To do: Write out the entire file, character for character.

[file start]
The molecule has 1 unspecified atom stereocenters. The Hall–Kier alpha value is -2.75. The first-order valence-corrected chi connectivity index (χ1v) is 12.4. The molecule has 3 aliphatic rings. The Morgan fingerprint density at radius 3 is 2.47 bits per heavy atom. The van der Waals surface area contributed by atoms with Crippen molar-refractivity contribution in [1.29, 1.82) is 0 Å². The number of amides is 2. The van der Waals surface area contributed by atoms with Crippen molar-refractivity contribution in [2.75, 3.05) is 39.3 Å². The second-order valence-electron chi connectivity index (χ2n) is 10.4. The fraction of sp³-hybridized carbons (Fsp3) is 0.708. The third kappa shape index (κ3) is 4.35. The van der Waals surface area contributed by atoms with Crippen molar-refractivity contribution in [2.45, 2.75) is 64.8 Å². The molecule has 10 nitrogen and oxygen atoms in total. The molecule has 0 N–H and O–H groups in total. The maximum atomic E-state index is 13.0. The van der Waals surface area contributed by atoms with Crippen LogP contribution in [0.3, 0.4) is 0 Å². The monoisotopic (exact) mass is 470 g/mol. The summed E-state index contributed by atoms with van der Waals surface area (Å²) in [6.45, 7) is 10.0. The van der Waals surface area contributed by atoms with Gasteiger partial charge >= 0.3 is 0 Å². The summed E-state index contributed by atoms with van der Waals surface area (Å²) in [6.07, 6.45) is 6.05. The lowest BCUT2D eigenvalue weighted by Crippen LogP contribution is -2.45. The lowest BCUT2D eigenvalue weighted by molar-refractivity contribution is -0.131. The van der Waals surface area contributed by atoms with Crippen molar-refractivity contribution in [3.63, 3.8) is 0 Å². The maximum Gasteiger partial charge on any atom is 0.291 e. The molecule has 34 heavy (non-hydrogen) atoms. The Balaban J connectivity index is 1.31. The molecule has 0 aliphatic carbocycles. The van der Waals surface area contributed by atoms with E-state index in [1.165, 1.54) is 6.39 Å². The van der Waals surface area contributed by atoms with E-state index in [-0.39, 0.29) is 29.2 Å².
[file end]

The molecule has 1 unspecified atom stereocenters. The Hall–Kier alpha value is -2.75. The first-order valence-corrected chi connectivity index (χ1v) is 12.4. The molecule has 3 aliphatic rings. The Morgan fingerprint density at radius 3 is 2.47 bits per heavy atom. The van der Waals surface area contributed by atoms with Crippen molar-refractivity contribution in [1.29, 1.82) is 0 Å². The number of amides is 2. The van der Waals surface area contributed by atoms with Crippen molar-refractivity contribution in [2.75, 3.05) is 39.3 Å². The second-order valence-electron chi connectivity index (χ2n) is 10.4. The fraction of sp³-hybridized carbons (Fsp3) is 0.708. The third kappa shape index (κ3) is 4.35. The van der Waals surface area contributed by atoms with Crippen molar-refractivity contribution in [2.45, 2.75) is 64.8 Å². The molecule has 10 nitrogen and oxygen atoms in total. The molecule has 0 N–H and O–H groups in total. The maximum atomic E-state index is 13.0. The van der Waals surface area contributed by atoms with Crippen LogP contribution in [0.3, 0.4) is 0 Å². The monoisotopic (exact) mass is 470 g/mol. The summed E-state index contributed by atoms with van der Waals surface area (Å²) in [6.45, 7) is 10.0. The van der Waals surface area contributed by atoms with Gasteiger partial charge >= 0.3 is 0 Å². The summed E-state index contributed by atoms with van der Waals surface area (Å²) in [6.07, 6.45) is 6.05. The lowest BCUT2D eigenvalue weighted by Crippen LogP contribution is -2.45. The lowest BCUT2D eigenvalue weighted by molar-refractivity contribution is -0.131. The van der Waals surface area contributed by atoms with Crippen molar-refractivity contribution in [3.63, 3.8) is 0 Å². The maximum Gasteiger partial charge on any atom is 0.291 e. The molecule has 34 heavy (non-hydrogen) atoms. The Balaban J connectivity index is 1.31. The molecule has 0 aliphatic carbocycles. The van der Waals surface area contributed by atoms with E-state index in [1.165, 1.54) is 6.39 Å². The van der Waals surface area contributed by atoms with E-state index in [-0.39, 0.29) is 29.2 Å².